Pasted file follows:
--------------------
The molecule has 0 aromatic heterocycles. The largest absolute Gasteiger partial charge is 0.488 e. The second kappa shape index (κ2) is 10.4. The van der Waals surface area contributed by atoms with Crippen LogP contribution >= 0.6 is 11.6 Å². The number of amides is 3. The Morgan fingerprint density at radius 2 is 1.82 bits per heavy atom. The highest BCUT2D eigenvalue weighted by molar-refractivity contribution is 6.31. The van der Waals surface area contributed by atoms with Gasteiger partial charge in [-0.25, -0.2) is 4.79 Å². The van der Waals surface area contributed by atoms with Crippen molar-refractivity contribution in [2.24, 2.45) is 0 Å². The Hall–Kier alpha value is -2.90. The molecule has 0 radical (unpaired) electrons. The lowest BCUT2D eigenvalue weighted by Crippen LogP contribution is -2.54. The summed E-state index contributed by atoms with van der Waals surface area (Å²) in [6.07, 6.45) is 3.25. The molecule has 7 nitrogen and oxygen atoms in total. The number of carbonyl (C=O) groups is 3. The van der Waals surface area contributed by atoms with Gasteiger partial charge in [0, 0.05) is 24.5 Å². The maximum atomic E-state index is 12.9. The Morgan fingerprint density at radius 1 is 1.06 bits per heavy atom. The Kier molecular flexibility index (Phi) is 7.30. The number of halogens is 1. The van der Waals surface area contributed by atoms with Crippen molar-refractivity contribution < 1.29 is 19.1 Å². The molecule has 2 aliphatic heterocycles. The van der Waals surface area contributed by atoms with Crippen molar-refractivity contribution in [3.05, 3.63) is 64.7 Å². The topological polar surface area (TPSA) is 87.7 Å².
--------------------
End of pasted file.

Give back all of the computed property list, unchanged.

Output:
The molecule has 0 aromatic heterocycles. The largest absolute Gasteiger partial charge is 0.488 e. The second kappa shape index (κ2) is 10.4. The van der Waals surface area contributed by atoms with Crippen LogP contribution >= 0.6 is 11.6 Å². The number of amides is 3. The Morgan fingerprint density at radius 2 is 1.82 bits per heavy atom. The highest BCUT2D eigenvalue weighted by molar-refractivity contribution is 6.31. The van der Waals surface area contributed by atoms with Gasteiger partial charge in [-0.25, -0.2) is 4.79 Å². The van der Waals surface area contributed by atoms with Crippen molar-refractivity contribution in [2.24, 2.45) is 0 Å². The Hall–Kier alpha value is -2.90. The molecule has 0 radical (unpaired) electrons. The lowest BCUT2D eigenvalue weighted by Crippen LogP contribution is -2.54. The summed E-state index contributed by atoms with van der Waals surface area (Å²) in [6.07, 6.45) is 3.25. The molecule has 7 nitrogen and oxygen atoms in total. The number of carbonyl (C=O) groups is 3. The van der Waals surface area contributed by atoms with Gasteiger partial charge in [0, 0.05) is 24.5 Å². The maximum atomic E-state index is 12.9. The Morgan fingerprint density at radius 1 is 1.06 bits per heavy atom. The Kier molecular flexibility index (Phi) is 7.30. The number of halogens is 1. The van der Waals surface area contributed by atoms with Crippen molar-refractivity contribution < 1.29 is 19.1 Å². The molecule has 2 aliphatic heterocycles. The van der Waals surface area contributed by atoms with Crippen molar-refractivity contribution in [3.05, 3.63) is 64.7 Å². The topological polar surface area (TPSA) is 87.7 Å².